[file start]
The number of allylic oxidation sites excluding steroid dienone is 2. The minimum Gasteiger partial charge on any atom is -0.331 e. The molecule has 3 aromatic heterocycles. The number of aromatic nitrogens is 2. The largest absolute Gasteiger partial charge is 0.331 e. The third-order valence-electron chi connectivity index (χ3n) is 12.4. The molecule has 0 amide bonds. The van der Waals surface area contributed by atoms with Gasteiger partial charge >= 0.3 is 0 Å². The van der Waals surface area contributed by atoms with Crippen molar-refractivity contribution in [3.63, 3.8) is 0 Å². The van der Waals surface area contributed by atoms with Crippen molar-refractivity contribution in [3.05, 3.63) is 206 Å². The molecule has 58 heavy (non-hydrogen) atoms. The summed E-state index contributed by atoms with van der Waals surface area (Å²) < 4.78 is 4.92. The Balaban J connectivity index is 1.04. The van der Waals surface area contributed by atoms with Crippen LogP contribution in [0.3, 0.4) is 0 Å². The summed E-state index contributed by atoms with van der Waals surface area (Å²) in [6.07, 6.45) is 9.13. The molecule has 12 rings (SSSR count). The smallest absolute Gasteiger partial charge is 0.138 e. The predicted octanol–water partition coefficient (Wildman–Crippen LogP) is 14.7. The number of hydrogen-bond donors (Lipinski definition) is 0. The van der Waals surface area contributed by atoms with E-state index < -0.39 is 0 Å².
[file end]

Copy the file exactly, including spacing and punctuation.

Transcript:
The number of allylic oxidation sites excluding steroid dienone is 2. The minimum Gasteiger partial charge on any atom is -0.331 e. The molecule has 3 aromatic heterocycles. The number of aromatic nitrogens is 2. The largest absolute Gasteiger partial charge is 0.331 e. The third-order valence-electron chi connectivity index (χ3n) is 12.4. The molecule has 0 amide bonds. The van der Waals surface area contributed by atoms with Gasteiger partial charge >= 0.3 is 0 Å². The van der Waals surface area contributed by atoms with Crippen molar-refractivity contribution in [3.63, 3.8) is 0 Å². The van der Waals surface area contributed by atoms with Crippen molar-refractivity contribution in [3.05, 3.63) is 206 Å². The molecule has 58 heavy (non-hydrogen) atoms. The summed E-state index contributed by atoms with van der Waals surface area (Å²) < 4.78 is 4.92. The Balaban J connectivity index is 1.04. The van der Waals surface area contributed by atoms with Crippen LogP contribution in [0.3, 0.4) is 0 Å². The summed E-state index contributed by atoms with van der Waals surface area (Å²) in [6.07, 6.45) is 9.13. The molecule has 12 rings (SSSR count). The smallest absolute Gasteiger partial charge is 0.138 e. The predicted octanol–water partition coefficient (Wildman–Crippen LogP) is 14.7. The number of hydrogen-bond donors (Lipinski definition) is 0. The van der Waals surface area contributed by atoms with E-state index < -0.39 is 0 Å².